Hench-Sized Comic Book Reviews – 7/18/15
Ant-Man was awesome! I loved it! After all these years, I got to sit down in a theater and watch Ant-Man, and it lived up to all the glorious hype! Go see it! I’ll try to have my full review up later today.
As for comic books, we’ve got a great smattering of books this week. Comics like Kaijumax and Black Canary continue to impress, while Secret Six finally starts to feel like the old, beloved comic of yore. That’s a damn good thing. Lumberjanes and Harley Quinn continue their hot streaks, but there can be only one Comic Book of the Week.
Hawkeye #22 finally finishes off Matt Fraction’s now-legendary run!
That comic is all style, substance and so much more. I need to start buying those trades ASAP so I can sit down and re-read the whole thing over again.
Over at Word of the Nerd, I continue my Secret Wars coverage with a review of Captain Britain and the Mighty Defenders #1. I was attracted to the comic because I’m a huge Faiza Hussain fan, but other than a spotlight for her awesomeness, the comic is middling at best — though if you’re a fan of Judge Dredd, it’s not to be missed.
Comic Reviews: Black Canary #2, Harley Quinn #18, Hawkeye #22, Kaijumax #4, Lumberjanes #16, Robin: Son of Batman #2, Secret Six #4 and Silver Surfer #13.
Black Canary #2
Writer: Brenden Fletcher
Artist: Annie Wu
We’re back for more Black Canary, a title that’s really burning up the charts! Me, personally, I haven’t been fully won over yet. My major complaint is that Fletcher isn’t spending enough time with Black Canary’s new band. I feel like I barely know them. Does anybody know if Black Canary had a prologue in one of the final Convergence comics? I know somebody said Starfire had a prologue that helped explain the first issue.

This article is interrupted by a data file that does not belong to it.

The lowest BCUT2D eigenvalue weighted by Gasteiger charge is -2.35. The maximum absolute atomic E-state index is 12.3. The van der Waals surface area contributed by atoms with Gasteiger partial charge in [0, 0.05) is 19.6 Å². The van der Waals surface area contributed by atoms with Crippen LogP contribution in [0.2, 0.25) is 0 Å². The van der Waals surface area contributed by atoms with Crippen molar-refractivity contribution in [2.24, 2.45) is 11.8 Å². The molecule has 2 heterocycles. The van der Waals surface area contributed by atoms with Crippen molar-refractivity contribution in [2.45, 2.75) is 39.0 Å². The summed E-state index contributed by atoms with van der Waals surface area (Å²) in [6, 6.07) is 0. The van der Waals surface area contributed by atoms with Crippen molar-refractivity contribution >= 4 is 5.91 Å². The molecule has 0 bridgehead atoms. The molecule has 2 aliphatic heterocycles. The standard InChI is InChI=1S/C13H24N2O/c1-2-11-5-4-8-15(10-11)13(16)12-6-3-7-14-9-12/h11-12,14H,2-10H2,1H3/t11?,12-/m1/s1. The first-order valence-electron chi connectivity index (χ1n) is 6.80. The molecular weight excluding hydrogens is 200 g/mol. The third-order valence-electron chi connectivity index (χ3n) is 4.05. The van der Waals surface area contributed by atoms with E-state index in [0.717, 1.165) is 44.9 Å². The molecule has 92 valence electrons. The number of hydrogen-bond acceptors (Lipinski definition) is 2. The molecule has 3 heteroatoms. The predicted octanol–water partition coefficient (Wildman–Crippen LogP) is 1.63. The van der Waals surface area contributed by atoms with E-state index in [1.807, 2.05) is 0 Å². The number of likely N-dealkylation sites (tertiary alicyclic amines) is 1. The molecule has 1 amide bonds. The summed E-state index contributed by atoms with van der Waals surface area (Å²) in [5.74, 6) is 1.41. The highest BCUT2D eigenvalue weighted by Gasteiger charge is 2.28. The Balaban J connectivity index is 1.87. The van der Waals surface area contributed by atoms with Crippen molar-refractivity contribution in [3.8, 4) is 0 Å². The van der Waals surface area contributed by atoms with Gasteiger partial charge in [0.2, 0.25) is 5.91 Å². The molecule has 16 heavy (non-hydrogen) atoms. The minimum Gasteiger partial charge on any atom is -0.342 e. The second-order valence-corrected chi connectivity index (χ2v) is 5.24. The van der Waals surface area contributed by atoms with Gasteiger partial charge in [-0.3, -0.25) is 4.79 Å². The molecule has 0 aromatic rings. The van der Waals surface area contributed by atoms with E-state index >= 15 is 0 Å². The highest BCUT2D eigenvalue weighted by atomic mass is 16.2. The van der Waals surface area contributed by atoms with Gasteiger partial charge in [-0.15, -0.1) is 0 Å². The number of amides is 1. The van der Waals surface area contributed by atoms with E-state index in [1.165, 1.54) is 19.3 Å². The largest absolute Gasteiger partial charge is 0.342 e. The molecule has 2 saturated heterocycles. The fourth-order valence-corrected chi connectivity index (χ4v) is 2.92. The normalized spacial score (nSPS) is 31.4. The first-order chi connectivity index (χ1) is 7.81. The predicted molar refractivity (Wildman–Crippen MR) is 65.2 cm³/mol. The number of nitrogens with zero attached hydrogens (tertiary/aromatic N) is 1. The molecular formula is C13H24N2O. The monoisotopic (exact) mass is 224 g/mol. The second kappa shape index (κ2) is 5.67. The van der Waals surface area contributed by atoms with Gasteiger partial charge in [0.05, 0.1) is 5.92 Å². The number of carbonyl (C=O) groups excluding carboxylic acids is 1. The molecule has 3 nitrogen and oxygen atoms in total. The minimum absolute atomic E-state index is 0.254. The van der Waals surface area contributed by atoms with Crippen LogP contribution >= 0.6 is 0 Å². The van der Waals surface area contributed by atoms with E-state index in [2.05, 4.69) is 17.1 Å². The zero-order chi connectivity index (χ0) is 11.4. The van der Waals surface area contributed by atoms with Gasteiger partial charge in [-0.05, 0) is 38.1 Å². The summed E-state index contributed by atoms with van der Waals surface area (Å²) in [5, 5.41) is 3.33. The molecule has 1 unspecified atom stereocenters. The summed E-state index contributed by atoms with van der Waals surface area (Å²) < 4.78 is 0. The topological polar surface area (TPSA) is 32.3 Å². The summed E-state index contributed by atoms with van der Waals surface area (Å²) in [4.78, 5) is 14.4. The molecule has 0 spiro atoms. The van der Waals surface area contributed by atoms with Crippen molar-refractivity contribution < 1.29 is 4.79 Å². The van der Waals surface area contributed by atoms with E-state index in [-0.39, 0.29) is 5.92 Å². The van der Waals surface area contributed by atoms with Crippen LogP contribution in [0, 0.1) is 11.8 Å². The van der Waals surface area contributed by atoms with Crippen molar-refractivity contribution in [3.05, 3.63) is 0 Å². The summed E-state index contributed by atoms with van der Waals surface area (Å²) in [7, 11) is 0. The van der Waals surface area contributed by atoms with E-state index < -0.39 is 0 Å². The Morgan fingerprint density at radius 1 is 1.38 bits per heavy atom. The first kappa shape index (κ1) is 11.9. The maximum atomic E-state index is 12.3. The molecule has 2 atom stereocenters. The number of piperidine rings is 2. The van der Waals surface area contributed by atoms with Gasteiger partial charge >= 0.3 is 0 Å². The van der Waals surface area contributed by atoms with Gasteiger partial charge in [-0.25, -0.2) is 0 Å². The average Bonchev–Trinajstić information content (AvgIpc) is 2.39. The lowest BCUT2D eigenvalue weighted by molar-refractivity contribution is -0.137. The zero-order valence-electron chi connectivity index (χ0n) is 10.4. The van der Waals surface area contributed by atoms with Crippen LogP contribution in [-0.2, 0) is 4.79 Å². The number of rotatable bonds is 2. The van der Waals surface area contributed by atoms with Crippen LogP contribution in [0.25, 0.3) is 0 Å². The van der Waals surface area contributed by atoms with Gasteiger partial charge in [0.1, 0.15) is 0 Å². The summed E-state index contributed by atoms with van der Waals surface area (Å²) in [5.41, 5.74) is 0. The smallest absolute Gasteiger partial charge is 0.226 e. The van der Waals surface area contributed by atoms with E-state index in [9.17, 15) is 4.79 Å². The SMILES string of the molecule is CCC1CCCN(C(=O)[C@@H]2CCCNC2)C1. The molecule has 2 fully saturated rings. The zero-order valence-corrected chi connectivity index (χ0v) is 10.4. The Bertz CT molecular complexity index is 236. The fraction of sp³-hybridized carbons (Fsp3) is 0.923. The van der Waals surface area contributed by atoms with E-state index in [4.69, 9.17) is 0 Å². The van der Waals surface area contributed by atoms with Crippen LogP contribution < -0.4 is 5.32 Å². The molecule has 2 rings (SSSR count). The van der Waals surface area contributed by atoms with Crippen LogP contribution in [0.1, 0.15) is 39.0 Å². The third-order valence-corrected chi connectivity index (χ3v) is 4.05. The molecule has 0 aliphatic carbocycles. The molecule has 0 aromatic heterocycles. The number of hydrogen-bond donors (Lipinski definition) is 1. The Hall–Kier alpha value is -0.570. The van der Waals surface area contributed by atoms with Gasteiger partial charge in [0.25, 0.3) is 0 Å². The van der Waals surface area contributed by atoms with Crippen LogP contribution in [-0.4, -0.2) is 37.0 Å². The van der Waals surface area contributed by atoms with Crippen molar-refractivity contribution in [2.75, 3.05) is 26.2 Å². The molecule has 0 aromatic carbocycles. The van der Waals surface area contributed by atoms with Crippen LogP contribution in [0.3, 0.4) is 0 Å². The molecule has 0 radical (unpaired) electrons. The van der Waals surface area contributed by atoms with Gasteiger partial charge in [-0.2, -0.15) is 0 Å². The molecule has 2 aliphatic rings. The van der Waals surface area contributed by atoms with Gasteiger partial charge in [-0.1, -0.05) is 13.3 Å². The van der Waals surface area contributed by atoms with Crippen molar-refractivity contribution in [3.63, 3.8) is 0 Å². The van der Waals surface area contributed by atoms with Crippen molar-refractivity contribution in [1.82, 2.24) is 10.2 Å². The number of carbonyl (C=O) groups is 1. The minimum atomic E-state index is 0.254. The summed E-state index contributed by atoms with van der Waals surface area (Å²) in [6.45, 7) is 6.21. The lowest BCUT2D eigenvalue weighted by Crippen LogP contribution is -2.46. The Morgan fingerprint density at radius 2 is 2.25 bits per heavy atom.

After mysterious bad guys tried to kidnap bandmate Ditto, the Black Canary team has gone off the radar and are hiding out in the desert. Dinah is teaching them how to fight and shoot in order to protect Ditto, even though they don’t know anything about Ditto or why anyone would be after her. Sure enough, they’re being watched by the bad guys, who have cloaking technology. But eventually they do go back on tour.
There’s a little dissension in the band, especially when the band’s original singer, Maeve, is spotted spying on their tour bus. After a confrontation with Dinah, Maeve runs off. Then when the band stops to do a little shopping, and Dinah bonds with Ditto over music, they’re attacked by a lone villain. Dinah kicks his butt and takes off his helmet, revealing her estranged husband, Kurt.
Dinah tells her bandmates that if Kurt’s organization is after them, then they’re all in big trouble.
Comic Rating: 7/10 – Good.
Black Canary is a fun, action-packed comic that has a really neat premise. I don’t know if I’ve ever read a comic about a superhero as a rock star before, and I love it. But like I said above, the problem is that I just don’t know her bandmates as well as I should. And when the major plot points all revolve around those bandmates, that’s a bit of a problem. These mysterious bad guys are after Ditto, who is some kind of mute child who has some strange music-based super-powers. But we don’t know anything about Ditto or why this band is so devoted to her.
Why is a mute 12-year-old even in a band? Where are her parents? Does Dinah even know? Do any of them know? And if this highly-organized bad guy group is after Ditto, why do they maintain this band? It’s clear in this issue that there is dissension in the ranks, and that the bandmates don’t particularly like Dinah, yet they stay together, keep touring and devote themselves to being Ditto’s only protectors. What about the police? What about the Justice League or ARGUS?
Dinah mentions the need to maintain their contracted tour, but is fulfilling their record contract really more important than protecting Ditto?
These are nitpicks, but they’re big ones. Fletcher and Wu have a potentially great comic book on their hands, but they first need to go that extra mile to really set the foundation and the heart of Black Canary. Awesome action scenes and a cool musical style won’t really matter when the basic premise has so many holes.